It’s not the first time the district, which serves a dozen schools in Covina and Glendora, has faced accusations that it harbors an anti-gay sentiment. In 2003, a gay male teacher filed a sexual orientation discrimination complaint saying he was harassed by an administrator. Stanfill said a thorough investigation was conducted and there was nothing to substantiate the claim.
That teacher, who has left the district, wrote a letter to Stein recently saying he believed administrators expected him to conceal his sexual orientation. The teacher wrote that he has since worked in other districts and that the social climate was more welcoming than at Charter Oak.
According to Stein, other gay employees at Charter Oak Unified have also reached out. Stein said one had told him that he, Stein, had not been “the right type of gay” because he spoke openly about his fiance, Hugo, and never hid his sexual orientation. Another described the climate as toxic, Stein said.
Stein grew up in Covina and graduated from Charter Oak in 1993. Back then, he kept his relationships quiet. Upon his return to the school last year, he was impressed that there was a gay student association on campus. But he said he learned quickly that the administration was a different matter.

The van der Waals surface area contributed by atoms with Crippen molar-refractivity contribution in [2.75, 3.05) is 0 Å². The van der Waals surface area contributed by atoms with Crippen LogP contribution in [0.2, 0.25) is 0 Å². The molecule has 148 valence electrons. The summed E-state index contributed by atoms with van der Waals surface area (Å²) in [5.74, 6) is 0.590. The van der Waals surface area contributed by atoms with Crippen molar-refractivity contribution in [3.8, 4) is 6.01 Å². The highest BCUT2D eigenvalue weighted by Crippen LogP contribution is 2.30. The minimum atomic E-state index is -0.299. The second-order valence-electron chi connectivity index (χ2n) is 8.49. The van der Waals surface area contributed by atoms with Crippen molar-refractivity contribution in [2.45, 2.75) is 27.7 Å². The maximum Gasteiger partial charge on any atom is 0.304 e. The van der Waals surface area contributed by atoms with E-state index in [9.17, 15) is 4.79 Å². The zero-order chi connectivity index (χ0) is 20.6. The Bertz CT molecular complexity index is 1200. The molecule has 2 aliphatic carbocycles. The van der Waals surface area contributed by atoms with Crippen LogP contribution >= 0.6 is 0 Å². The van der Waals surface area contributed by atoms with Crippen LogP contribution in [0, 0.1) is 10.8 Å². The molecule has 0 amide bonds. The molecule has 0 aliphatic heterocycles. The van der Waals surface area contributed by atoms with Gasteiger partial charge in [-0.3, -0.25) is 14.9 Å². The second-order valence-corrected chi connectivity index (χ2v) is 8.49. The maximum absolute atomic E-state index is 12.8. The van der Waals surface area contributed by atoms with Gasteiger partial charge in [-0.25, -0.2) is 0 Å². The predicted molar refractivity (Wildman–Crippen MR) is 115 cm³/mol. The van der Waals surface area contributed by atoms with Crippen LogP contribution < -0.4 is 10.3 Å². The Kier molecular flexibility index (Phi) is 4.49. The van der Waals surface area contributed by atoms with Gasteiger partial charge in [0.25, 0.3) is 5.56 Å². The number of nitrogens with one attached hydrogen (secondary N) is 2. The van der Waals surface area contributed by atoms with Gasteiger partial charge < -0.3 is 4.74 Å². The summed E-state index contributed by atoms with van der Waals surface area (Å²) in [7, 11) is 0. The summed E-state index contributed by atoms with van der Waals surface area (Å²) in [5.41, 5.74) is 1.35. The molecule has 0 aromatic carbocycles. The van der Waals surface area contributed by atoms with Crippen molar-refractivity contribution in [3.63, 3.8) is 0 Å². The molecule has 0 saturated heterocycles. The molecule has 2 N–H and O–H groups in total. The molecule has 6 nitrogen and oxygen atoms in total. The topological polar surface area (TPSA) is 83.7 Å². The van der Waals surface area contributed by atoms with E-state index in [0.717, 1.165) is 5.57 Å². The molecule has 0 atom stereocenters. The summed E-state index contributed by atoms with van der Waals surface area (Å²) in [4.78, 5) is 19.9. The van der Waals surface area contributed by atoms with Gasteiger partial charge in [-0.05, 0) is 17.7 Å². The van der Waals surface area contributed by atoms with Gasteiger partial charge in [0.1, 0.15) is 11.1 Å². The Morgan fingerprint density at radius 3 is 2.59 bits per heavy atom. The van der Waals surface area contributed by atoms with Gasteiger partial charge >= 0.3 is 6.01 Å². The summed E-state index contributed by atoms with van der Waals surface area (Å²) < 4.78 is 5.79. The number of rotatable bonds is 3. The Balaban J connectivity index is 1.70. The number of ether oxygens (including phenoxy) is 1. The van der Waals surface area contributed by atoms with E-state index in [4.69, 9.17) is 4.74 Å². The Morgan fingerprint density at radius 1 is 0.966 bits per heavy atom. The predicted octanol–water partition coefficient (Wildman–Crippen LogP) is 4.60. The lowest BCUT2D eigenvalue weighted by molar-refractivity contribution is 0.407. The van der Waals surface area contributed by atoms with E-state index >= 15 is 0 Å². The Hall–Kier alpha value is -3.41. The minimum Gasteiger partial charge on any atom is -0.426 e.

“It was a lot like the military, very ‘don’t ask, don’t tell,’ ” Stein said. “You don’t feel welcomed.”
Since his termination, Stein has been offered coaching jobs from three other districts. But he wants to stay near his daughter Devynn, a swimmer and ranked water polo player.
He has remained a fixture at the school despite being stripped of his title. Still referred to as “coach” by students, he coordinated a beach clean-up that netted $3,500 in corporate donations, shopped for items for the snack bar, hauled tubs of nacho cheese to the matches and manned the refreshments station. The $900 he made as a summer coach was donated back to the team.
Parents voted him in unanimously as president-elect of the aquatics booster board.
“I’ve seen the photos and I don’t think they’re inappropriate at all,” said Raymond Adams, 43, who has two sons on the water polo team.
“I don’t agree with homosexuality, but at the same time we shouldn’t be judging anybody,” Adams said. “His private life has nothing to do with coaching the water polo team. I believe the school made a huge mistake, and they should just come forward and admit it and stop wasting the school district’s money. I see Mr. Stein as a servant to the community and the kids more than people that I go to church with, including myself.”
Stein said he is pursuing the lawsuit for current and past employees who are afraid that making waves would jeopardize their livelihoods.
“I don’t have to worry about it affecting my profession,” Stein said. “I’ll take this all the way. There’s only one outcome and that is that I get put back on the pool deck.”
The view from Sacramento
For reporting and exclusive analysis from bureau chief John Myers, get our California Politics newsletter.
You may occasionally receive promotional content from the Los Angeles Times.